Not the bookworms! If the price still bothers you, ask about discount programs. Many bookstores offer discounts to customers! A bookseller will happily explain the program for you. And if you're really hard-up, try browsing a used bookstore—the books are worn, but loved!
Head on over to the cash registers . . . and purchase those lovely books!
Go home . . . and enjoy the written word! Feel free to come back to the bookstore and gush all about the book to a bookseller – they love hearing your thoughts.
(image via flickr)
But let’s say your visit doesn’t quite follow this pattern. What should you do?
You thought you knew what you came for, but forgot . . . it’s okay. You know you saw it in the New York Times, or it was on Good Morning America this morning, or that it had “Angels” in the title and you think the author’s name was “Brown.” That’s still enough for a bookseller to find what you’re looking for. If you know it’s going to be a movie this fall, or that the book belongs in History, or that it was published in paperback in January and it is a Young Adult retelling of HG Well’s The Island of Doctor Moreau, the bookseller can Google those key ideas and find it for you. Every little searchable thing helps – except the color of the cover or the location of the display.
You have something to return . . . so you know the bookseller behind the cash register is hoping against all hope you have a receipt dated within the return policy. You’ve read the fine print on the front or back of the receipt about dates and returns. Your book within the return policy and it’s in good condition. Gratefully accept whatever form of return the bookseller can offer – cash, credit return, or store credit – and find another book to take home!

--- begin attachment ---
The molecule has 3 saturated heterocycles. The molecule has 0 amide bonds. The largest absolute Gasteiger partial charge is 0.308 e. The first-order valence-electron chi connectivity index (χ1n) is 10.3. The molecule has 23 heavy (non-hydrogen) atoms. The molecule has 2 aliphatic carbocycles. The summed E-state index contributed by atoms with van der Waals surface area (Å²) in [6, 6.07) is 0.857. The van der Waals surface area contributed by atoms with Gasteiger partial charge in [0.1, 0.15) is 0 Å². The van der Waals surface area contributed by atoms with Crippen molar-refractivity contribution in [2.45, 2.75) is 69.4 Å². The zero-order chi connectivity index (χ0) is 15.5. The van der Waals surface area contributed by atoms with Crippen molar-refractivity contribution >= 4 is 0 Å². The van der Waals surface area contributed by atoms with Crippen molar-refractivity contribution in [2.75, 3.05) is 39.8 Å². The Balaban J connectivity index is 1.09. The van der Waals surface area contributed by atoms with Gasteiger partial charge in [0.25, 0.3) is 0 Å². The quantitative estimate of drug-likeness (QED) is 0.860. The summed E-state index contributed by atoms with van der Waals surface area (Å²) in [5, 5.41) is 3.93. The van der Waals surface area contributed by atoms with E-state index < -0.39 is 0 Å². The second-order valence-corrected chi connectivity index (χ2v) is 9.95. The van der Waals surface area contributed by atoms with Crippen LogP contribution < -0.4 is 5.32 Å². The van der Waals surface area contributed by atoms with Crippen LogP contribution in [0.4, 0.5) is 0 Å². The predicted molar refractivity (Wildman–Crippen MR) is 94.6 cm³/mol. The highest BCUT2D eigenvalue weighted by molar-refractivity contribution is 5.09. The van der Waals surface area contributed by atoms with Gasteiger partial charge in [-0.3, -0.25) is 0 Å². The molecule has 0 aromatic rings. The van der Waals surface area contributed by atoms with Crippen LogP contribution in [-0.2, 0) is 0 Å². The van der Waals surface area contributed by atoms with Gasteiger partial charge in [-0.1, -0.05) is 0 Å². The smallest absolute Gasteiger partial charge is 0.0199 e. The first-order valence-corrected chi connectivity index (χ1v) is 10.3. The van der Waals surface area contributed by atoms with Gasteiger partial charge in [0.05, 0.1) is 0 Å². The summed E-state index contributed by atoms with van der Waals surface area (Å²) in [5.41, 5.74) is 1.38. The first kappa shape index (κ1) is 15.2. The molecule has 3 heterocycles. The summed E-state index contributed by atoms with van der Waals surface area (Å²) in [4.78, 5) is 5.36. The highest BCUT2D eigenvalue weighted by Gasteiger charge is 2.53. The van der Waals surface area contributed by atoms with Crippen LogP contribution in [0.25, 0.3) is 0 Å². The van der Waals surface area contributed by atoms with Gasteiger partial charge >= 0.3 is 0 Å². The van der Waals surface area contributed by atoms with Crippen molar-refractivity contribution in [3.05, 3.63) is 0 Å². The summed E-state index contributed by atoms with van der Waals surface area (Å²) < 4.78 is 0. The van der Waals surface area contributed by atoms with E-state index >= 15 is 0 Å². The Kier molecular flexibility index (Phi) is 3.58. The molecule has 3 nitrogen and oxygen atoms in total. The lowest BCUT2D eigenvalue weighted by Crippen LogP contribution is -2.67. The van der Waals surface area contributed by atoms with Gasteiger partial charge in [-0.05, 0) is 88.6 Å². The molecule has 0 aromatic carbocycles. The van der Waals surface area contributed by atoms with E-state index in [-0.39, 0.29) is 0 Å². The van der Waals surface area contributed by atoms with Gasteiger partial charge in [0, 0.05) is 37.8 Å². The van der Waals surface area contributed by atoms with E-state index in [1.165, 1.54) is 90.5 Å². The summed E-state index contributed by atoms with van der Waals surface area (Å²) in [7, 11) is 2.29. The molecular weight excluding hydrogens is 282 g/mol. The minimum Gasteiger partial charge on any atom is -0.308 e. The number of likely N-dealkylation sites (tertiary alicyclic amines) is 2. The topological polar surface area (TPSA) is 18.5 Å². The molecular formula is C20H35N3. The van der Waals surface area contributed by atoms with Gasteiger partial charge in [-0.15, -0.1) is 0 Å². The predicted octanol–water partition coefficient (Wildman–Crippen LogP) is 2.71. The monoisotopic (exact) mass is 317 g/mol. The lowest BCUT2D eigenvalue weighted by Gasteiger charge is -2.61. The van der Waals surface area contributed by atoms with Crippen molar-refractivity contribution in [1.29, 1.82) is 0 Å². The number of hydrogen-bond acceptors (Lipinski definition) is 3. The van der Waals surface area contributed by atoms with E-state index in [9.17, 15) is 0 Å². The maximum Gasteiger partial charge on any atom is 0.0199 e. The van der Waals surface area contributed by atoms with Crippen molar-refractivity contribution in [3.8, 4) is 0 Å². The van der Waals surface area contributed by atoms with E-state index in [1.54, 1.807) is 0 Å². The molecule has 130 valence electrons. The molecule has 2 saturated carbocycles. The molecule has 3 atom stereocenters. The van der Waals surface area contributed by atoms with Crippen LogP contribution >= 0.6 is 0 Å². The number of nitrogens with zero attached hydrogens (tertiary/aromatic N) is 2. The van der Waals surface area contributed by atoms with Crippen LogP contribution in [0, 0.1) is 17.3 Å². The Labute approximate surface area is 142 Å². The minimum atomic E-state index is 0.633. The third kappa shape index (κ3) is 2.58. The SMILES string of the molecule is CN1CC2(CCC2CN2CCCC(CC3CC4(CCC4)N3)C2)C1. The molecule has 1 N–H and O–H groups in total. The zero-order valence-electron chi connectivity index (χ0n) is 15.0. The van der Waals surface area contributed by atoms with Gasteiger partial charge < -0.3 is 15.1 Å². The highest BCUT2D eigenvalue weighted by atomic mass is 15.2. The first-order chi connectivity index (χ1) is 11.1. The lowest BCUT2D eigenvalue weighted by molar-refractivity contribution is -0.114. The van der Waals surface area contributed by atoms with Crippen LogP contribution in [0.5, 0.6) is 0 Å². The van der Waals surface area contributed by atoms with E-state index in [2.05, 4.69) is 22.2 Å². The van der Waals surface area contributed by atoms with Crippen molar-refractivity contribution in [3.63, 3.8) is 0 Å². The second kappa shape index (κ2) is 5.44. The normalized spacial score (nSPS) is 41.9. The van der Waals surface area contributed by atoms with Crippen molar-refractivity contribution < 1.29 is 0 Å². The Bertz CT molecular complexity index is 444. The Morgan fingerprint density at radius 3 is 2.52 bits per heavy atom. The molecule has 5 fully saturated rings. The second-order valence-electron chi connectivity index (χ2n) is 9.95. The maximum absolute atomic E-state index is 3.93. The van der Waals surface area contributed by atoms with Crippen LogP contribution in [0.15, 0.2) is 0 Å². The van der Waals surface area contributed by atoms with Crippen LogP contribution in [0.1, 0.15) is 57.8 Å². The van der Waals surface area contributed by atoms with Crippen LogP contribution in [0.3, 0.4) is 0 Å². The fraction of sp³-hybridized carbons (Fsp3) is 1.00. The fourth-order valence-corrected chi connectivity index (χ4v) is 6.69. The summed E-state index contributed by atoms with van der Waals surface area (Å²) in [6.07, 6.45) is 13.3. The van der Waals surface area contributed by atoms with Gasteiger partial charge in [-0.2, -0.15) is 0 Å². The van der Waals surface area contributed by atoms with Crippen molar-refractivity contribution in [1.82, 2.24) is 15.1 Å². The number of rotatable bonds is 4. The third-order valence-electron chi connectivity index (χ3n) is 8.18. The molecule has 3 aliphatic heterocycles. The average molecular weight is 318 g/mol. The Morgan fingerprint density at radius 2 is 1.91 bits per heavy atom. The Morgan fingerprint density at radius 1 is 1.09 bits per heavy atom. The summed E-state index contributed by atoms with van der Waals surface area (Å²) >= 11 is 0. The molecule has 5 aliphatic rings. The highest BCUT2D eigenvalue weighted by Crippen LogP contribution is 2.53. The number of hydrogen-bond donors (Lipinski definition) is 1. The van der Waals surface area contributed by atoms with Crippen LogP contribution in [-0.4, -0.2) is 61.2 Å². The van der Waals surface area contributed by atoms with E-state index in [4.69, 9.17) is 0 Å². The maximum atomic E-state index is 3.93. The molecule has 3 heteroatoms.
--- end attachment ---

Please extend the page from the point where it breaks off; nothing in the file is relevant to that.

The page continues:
But let’s say you are outside of the return policy, don’t have a receipt, or the book is damaged. No one wants to be grumpy, and nothing ever runs smoothly when the air is filled with negativity and tension. Calmly explain your scenario, and the bookseller will give you the best return policy option available.
You read some books in a comfy chair or in the café/coffee shop . . . and decide you don’t want them. You don’t remember where you found them, so you find a bookseller and ask for the books to be put away, because your grandmother always said, “Clean up after your mess!” This makes a bookseller happy and it gives an opportunity for a future customer to find the book. Piles of forgotten books throughout the store only cause anger and mayhem – two words that should never belong in such a haven.
You’re enjoying the atmosphere of the café/coffee shop . . . and you purchase a coffee, tea, scone, or cookie. That’s excellent! You would never walk into a restaurant carrying a McDonald’s bag, taking up table space and eating food from an outside menu, right?
If you’re still curious about bookstore etiquette, peek into the mind of booksellers by visiting Minions of Isidore or cracking open Weird Things Customers Say in Bookshops – funny, charming, and entirely too accurate.